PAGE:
Detection of chemical signals is critical for cells in nature as well as in synthetic biology, where they serve as inputs for designer circuits. Important progress has been made in the design of signal processing circuits triggering complex biological behaviors, but the range of small molecules recognized by sensors as inputs is limited. The ability to detect new molecules will increase the number of synthetic biology applications, but direct engineering of tailor-made sensors takes time.
Here we describe a way to immediately expand the range of biologically detectable molecules by systematically designing metabolic pathways that transform nondetectable molecules into molecules for which sensors already exist. We leveraged computer-aided design to predict such sensing-enabling metabolic pathways, and we built several new whole-cell biosensors for molecules such as cocaine, parathion, hippuric acid, and nitroglycerin.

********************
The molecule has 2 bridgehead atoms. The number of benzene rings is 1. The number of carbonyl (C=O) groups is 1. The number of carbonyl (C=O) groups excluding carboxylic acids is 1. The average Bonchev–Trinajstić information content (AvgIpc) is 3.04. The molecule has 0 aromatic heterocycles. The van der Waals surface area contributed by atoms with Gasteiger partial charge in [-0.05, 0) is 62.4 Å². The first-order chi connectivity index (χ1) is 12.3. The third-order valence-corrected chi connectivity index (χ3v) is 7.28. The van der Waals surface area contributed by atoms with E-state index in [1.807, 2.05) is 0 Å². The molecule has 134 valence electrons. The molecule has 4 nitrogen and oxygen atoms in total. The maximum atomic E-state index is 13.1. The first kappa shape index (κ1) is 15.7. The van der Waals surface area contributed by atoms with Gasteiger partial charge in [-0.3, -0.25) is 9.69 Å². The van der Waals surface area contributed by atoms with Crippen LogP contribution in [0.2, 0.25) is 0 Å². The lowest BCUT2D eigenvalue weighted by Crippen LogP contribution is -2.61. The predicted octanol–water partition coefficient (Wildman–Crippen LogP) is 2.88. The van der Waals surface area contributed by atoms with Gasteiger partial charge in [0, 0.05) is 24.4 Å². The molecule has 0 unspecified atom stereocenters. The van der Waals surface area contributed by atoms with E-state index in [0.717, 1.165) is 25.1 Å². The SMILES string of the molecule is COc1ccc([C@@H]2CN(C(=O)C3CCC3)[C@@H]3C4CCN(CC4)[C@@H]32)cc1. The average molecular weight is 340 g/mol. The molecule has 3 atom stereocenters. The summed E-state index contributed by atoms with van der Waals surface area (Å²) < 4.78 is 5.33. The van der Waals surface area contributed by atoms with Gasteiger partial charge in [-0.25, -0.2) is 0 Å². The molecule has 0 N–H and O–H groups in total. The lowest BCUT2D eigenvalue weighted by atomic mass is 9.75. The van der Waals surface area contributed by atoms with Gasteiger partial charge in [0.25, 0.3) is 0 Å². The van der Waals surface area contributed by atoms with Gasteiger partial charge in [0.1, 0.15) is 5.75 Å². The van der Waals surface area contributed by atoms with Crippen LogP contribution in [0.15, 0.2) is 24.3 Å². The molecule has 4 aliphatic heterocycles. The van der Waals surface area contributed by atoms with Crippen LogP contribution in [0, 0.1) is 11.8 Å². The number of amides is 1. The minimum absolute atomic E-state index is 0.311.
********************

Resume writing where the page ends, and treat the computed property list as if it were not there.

Libis, V., Delépine, B., Faulon, J.L. Expanding biosensing abilities through computer-aided design of metabolic pathways. ACS Synthetic Bioliology, in press, 2016. | doi: 10.1021/acssynbio.5b00225 | PMID: 27028723